NEW YORK – Oscar viewership was down 16 percent from last year and reached its lowest point since 2009, with 36.6 million people watching the Neil Patrick Harris-hosted awards show on ABC Sunday night.
The Nielsen company's preliminary estimate of U.S. viewership was down from the 43.7 million people who watched last year, a feel-good show where host Ellen DeGeneres attracted attention for posting a "selfie" with various movie stars and having pizzas delivered to the audience.
Last year's show, which also had the star power of "Frozen," Matthew McConaughey and U2, reached the biggest audience for any Academy Awards show since 2000.
The Oscars tend to be the most-watched entertainment program of the year on television, often second only to the Super Bowl. But viewership can be affected by the relative popularity of the movies up for big awards, and best picture winner "Birdman" wasn't a particularly big box office draw. "American Sniper" was the most popular movie, but received one relatively minor award.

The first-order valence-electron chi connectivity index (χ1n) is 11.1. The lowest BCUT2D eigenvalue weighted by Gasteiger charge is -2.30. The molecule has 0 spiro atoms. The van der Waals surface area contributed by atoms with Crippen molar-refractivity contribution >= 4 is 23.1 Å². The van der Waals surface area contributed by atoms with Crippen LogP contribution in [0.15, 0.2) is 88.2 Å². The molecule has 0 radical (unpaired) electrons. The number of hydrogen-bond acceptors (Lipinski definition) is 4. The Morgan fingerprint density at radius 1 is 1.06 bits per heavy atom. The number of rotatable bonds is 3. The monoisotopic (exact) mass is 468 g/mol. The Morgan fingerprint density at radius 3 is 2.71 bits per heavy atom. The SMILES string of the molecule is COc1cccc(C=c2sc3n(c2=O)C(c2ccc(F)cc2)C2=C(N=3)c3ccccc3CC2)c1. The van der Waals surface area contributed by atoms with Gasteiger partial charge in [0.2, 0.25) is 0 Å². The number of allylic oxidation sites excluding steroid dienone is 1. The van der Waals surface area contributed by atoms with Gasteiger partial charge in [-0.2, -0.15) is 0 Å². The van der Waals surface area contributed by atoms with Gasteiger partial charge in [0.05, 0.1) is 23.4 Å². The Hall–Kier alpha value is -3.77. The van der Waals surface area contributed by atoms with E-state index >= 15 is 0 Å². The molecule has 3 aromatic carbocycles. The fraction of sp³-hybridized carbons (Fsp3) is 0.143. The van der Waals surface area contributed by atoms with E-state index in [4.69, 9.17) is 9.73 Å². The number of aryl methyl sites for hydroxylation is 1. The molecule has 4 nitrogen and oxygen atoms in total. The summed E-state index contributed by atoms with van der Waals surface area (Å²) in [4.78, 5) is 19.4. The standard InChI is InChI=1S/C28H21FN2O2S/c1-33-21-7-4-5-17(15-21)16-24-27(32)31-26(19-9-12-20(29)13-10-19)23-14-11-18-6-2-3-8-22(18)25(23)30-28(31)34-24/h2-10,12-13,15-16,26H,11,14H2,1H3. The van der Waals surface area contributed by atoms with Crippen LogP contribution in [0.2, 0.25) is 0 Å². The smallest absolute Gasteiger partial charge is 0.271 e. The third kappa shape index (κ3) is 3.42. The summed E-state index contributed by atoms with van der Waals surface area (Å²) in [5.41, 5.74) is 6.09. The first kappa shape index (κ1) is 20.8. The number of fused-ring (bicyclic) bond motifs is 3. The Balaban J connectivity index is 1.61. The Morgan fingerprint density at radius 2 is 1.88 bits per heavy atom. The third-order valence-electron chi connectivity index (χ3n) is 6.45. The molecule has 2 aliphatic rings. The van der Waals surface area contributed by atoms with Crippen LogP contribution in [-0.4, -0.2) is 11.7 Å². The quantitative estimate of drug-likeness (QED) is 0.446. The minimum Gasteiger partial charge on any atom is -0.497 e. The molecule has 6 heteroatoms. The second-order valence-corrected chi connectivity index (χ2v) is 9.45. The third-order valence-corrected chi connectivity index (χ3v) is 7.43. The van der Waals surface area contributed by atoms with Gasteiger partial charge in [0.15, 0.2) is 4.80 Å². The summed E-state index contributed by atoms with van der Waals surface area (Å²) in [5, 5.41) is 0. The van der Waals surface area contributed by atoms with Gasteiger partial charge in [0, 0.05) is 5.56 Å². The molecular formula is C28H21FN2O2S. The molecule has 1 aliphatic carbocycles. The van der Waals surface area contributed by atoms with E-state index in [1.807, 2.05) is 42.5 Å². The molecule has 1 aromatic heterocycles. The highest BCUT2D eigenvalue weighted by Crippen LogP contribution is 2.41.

There was also a movement among black viewers to boycott the awards show because all of the major acting nominees were white. There's no way to immediately tell whether this had an impact on the decrease in viewers since Nielsen did not have an immediate breakdown of ethnic viewership.
This year's Oscars audience was the lowest since 36.3 million watched in 2009, when "Slumdog Millionaire" won best picture.
After a couple of years where awards show ratings in general were going up — a reflection of the desire among viewers for live programming — they appear to have flattened.
Nielsen also said there were 5.9 million messages about the Academy Awards sent out through Twitter in the U.S. That's roughly half the 11.2 million tweets sent out last year, when DeGeneres' selfie replicated like wildfire online.
Facebook said there were 58 million interactions worldwide on the Oscars, including posts and "likes."
The biggest individual moment for Twitter and Facebook was the same: Lady Gaga's medley of songs from "The Sound of Music."